The reader finds out at the very end that the main character is actually dead (is a ghost or spirit of some sort).
The reader finds out at the very end that the main character is actually an animal.
We find out at the end that the main character is actually an unborn child, telling their story from the womb. You only find out it’s a baby at the end.
The main character dies at the end, and is met by a loved one or an angel of some sort. We also see lots of dead friends/relatives trying to convince the characters it’s their time to die, too, helping them to cross over, etc.
We always receive numerous stories about characters with dementia.
The story is dramatic but you find out at the end the characters are really children playing make-believe.
The main character of the story is a writer or someone in the story (usually the main character) is named Angela (the same name as the publisher of WritersWeekly). Some also use Angela’s family members’ names in their stories.
A common fairy tale or well-known book or movie is the basis of the story and/or a well-known character is featured in the story. (Writers should create their own characters…and not use trademarked character names. They also should not name their story after a popular TV shows, movie, or book.)
The writer uses well-known fictional characters and real people from the past. Again, writers should create their own characters.
You can increase your chances of winning one of our 24-Hour Short Story Contests by avoiding these common themes. Step outside of the box and WOW us with something completely original!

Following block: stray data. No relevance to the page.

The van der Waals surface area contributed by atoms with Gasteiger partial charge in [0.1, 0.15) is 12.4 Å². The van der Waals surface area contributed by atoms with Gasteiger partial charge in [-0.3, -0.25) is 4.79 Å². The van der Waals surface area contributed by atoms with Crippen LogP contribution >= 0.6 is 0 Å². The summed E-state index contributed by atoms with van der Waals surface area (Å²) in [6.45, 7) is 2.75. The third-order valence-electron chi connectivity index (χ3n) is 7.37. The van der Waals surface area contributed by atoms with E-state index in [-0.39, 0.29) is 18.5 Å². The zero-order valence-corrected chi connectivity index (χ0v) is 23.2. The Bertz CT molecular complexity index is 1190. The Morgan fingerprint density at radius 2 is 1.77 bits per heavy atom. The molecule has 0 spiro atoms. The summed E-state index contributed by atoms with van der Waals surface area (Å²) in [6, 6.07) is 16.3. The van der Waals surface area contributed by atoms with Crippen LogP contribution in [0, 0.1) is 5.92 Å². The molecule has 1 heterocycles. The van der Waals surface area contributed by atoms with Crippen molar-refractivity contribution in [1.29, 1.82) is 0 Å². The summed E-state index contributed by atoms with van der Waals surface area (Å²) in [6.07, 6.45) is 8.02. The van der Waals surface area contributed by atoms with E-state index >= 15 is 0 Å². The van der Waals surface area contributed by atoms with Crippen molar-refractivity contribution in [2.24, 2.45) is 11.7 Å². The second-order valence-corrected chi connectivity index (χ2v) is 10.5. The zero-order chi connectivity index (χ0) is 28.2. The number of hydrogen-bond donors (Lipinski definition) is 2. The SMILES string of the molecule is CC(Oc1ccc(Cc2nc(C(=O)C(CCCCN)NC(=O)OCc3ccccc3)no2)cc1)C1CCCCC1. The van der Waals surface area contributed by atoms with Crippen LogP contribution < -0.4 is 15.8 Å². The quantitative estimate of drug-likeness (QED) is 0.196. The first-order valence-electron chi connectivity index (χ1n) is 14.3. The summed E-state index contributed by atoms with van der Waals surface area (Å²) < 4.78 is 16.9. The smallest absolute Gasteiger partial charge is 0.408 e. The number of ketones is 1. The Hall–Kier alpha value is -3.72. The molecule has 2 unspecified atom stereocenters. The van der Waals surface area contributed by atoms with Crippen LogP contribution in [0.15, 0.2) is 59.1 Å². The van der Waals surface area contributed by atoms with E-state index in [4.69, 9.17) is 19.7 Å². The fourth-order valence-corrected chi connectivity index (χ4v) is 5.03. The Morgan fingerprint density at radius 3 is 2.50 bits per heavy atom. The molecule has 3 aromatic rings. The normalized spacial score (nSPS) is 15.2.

Links to the winning stories of the current contest appear RIGHT HERE
1st prize: $300 + a free publishing package from BookLocker.com valued at $875
2nd prize: $250
3rd prize: $200
20+ honorable mentions
+ 60 door prizes!
83 prizes total!
You can see the complete list of 83 prizes, and sign up for the next contest, here: http://24hourshortstorycontest.com
14 Tips To Give Yourself A Leg Up In Writing Contests!
List of ALL PAST TOPICS and WINNERS of the WritersWeekly Quarterly 24-Hour Short Story Contest!
From WritersWeekly Short Story Contest Winner to Simon and Schuster Contract!
Don’t miss our ongoing “Find the Typo Contest” and “Trivia Contest.” You can see the current ones here:
Got questions about Print On Demand and Self-publishing? Ask Angela Hoy.
About The Author
Angela Hoy is the publisher of WritersWeekly.com, the author of 19 books, and the co-owner of BookLocker.com (one of the original POD publishers that still gets books to market in less than a month), PubPreppers.com (print and ebook design for authors who truly want to self-publish), and Abuzz Press (the publishing co-op that charges no setup fees).
Angela has lived and traveled across the U.S. with her kids in an RV, settled in a river-side home in Bradenton, FL, and lived on a 52 ft Irwin sailboat. Angela now resides on a mountaintop in Northwest Georgia, where she plans to spend the rest of her days bird watching, gardening, hiking, and taking in all of the amazing sunrises.
WritersWeekly.com - the free marketing ezine for writers, which features new paying markets and freelance job listings every Wednesday.